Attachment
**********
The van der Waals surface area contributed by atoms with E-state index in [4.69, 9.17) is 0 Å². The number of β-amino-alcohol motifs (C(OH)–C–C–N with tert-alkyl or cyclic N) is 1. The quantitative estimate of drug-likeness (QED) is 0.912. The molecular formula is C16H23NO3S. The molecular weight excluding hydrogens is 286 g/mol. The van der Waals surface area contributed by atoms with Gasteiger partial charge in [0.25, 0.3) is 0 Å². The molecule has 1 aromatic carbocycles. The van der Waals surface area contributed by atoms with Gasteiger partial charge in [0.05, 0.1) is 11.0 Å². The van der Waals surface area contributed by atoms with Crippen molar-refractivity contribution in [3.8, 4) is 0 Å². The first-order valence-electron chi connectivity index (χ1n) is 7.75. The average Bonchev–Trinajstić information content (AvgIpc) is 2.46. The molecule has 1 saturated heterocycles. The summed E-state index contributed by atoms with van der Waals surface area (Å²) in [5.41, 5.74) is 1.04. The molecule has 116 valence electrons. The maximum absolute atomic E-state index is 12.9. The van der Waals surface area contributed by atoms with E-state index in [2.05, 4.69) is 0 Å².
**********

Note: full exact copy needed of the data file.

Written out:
The van der Waals surface area contributed by atoms with E-state index in [4.69, 9.17) is 0 Å². The number of β-amino-alcohol motifs (C(OH)–C–C–N with tert-alkyl or cyclic N) is 1. The quantitative estimate of drug-likeness (QED) is 0.912. The molecular formula is C16H23NO3S. The molecular weight excluding hydrogens is 286 g/mol. The van der Waals surface area contributed by atoms with Gasteiger partial charge in [0.25, 0.3) is 0 Å². The molecule has 1 aromatic carbocycles. The van der Waals surface area contributed by atoms with Gasteiger partial charge in [0.05, 0.1) is 11.0 Å². The van der Waals surface area contributed by atoms with Crippen molar-refractivity contribution in [3.8, 4) is 0 Å². The first-order valence-electron chi connectivity index (χ1n) is 7.75. The average Bonchev–Trinajstić information content (AvgIpc) is 2.46. The molecule has 1 saturated heterocycles. The summed E-state index contributed by atoms with van der Waals surface area (Å²) in [5.41, 5.74) is 1.04. The molecule has 116 valence electrons. The maximum absolute atomic E-state index is 12.9. The van der Waals surface area contributed by atoms with E-state index in [2.05, 4.69) is 0 Å².